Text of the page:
Can’t Get Your Hair to Hold a Curl? Here’s What to Do

written by BETH GILLETTE

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Source: Gigi Hadid
Source: Gigi Hadid

Everyone’s seen the Instagram and Pinterest pictures of women with gorgeous, long curled locks. You spend an hour (or more) in front of the mirror, twirling a scalding hot iron around your head, creating the perfect curls that will hopefully brush out to the messy waves of your dreams. Then, after all that time, your hair falls flat before you even walk into the restaurant and you’re left wondering: why won’t my hair hold curls? Womp womp.

I’ve always had very fine hair that refuses to hold a curl. I did beauty pageants as a child (#nbd), and my grandma used to have to curl my hair and put it in sponge rollers for them to stay long enough to last the duration of the pageant. No one has time for that, but I also know that my lifeless curls need some revision stat.

So, why exactly does our hair lose shape so quickly? I went on a mission to figure out what I was doing wrong (self-awareness is key), and yeah, it was a lot. This is what I’ve learned from my mistakes!



You’re not using the right tools

There’s more to curling your hair than the old curling iron your mom gave you freshman year of high school for the homecoming dance. Upgrade your iron to something higher quality with ceramic plates that heat equally all the way through—this way your curls are the same size all the way through. A lot of people think that their irons need to get super hot to get the best curls. If you have very thick hair, you’ll want a higher heat than someone with finer or thinner hair; however, you shouldn’t need an iron with anything over 300 degrees, and make sure your iron is never set above 400 degrees.

Pay attention to the size of the barrel. Short hair would benefit from a thinner barrel because you can wrap your hair around the barrel more times and it forces you to use smaller sections. People often think you need a large wand to do tousled waves. I’m not telling you what to do, but using a smaller barrel will make the curls tighter from the start so they fall throughout the day.

Also, don’t discriminate against curling irons! You can use a wand, an iron with a clip, or even a flat iron to create waves.


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Source: Getty Images


You’re not properly prepping your hair

The prep is almost as important as the actual work of curling your hair! One trick to getting your curls to last is using a product with hold before you put the iron on your hair. Whether it’s a moose, a heat protectant, a hair spray, or a dry texture spray, your hair will already be prepared to hold onto the curl.  I love dry texture spray instead of hair spray because it gives your hair some grit which allows it to stick to the iron rather than sliding off and adds a nice messy texture. 

If you have the money and are trying to get curls for a big event, consider adding extensions! Not only does this add length and tons of volume, but it also adds a different hair texture to the mix. This gives your curl more bounce.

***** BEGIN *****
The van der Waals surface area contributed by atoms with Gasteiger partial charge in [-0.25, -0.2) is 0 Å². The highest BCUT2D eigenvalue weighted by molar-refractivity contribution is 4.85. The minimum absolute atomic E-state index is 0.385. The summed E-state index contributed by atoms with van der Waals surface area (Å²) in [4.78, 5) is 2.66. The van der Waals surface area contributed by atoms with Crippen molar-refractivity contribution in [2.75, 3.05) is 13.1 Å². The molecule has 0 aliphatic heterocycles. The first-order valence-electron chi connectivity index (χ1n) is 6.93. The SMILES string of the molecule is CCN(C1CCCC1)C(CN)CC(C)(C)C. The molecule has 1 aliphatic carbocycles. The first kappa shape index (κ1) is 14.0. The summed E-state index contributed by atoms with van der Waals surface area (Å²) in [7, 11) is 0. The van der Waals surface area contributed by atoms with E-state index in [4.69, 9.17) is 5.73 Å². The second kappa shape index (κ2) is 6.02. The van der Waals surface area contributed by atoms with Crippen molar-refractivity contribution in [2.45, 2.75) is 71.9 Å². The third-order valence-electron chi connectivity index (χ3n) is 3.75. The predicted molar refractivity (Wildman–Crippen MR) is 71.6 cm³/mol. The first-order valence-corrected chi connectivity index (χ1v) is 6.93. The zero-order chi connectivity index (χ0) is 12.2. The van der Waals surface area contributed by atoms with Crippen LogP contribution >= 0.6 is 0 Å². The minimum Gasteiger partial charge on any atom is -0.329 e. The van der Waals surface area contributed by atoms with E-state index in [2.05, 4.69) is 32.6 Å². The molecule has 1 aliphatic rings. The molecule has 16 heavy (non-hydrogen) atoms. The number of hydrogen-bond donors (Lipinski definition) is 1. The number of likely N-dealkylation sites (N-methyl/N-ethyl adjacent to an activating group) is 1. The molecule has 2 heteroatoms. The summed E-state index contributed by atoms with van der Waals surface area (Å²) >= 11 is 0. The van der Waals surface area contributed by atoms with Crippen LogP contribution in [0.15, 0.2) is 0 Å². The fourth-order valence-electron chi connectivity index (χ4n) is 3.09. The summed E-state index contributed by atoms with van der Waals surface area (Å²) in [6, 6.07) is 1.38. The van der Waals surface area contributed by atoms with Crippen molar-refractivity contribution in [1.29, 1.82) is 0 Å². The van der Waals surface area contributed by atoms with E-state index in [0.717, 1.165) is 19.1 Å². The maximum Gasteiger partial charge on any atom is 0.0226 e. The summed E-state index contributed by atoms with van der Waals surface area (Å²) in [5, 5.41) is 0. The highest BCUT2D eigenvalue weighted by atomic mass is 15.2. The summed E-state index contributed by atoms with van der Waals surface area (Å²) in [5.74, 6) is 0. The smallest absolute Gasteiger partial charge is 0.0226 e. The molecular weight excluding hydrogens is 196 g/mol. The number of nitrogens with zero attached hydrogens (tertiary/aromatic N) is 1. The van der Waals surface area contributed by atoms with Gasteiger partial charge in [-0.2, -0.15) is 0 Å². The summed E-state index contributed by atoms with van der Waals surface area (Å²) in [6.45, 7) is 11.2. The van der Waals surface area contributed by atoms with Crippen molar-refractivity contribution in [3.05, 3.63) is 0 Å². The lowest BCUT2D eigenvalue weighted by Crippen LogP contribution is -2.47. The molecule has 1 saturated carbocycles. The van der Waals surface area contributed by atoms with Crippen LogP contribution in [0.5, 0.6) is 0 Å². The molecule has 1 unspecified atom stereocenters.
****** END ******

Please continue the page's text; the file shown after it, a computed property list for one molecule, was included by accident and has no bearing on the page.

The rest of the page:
Bumble and Bumble
Invisible Oil Heat & UV Protective Primer
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Hot Commodity Heat Protecting Spray
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Kristin Ess
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Propolis Infused Polishing Primer
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Source: Getty Images


You’re not sectioning your hair

If you have a lot of hair, you need to section. Not sectioning makes it easy to miss pieces, which makes your hair look flat even when it’s not. Don’t be afraid to go all-in with your sectioning.

Especially if you’re using a small barrel, large sections of hair won’t get the same amount of heat across the iron, so make sure your sections are no larger than an inch.


You’re curling from the bottom to the top

When you curl from the bottom to the top, the bottom of your hair is getting most of the heat. This means your curls are the tightest at the bottom, which weighs down the hair closest to the scalp and makes the curls fall faster. This trick is especially important if you’re using a curling iron with a clamp.

This technique also comes in handy if you’re using a curling wand that tapers at the bottom. If the bottom of the barrel is thinner than the top, your ends are getting a tighter curl than the hair at the root. This creates a beautiful wave; however, it also tends to fall faster than a curling iron that is all the same size. You could opt to purchase a different curling iron or make do with what you have and place the entire section of hair onto the bottom of the barrel.


Source: Getty Images


You aren’t holding the curls in place

Curls aren’t set until they cool, so while they’re still hot, pin them to your head. You can use bobby pins or clips. If you really need them to stay, spray your hair while they’re setting!


Your hair is too clean

Clean hair just doesn’t have the grit and hold as hair with a little oil in it. Curls work best on second or even third-day hair. If you need to be clean, you can add dry shampoo to your hair before you curl to give it some texture and volume.


You’re brushing out your curls

Of course, no one’s walking out of the house in pageant curls; however, you don’t need to use a brush to get the bounciness out of your curls! A brush pulls the curl down too much, whereas using a wide-tooth comb or just your fingers pulls them apart without overdoing it. I also recommend flipping your head over just after you finish curling and shaking the curls out at the root of your hair. Not only does this add serious volume, but it gives your curls some piecyness. My favorite trick for messy, undone curls!

Make sure to spray them with hairspray or dry texture spray before you brush them out so the hold stays.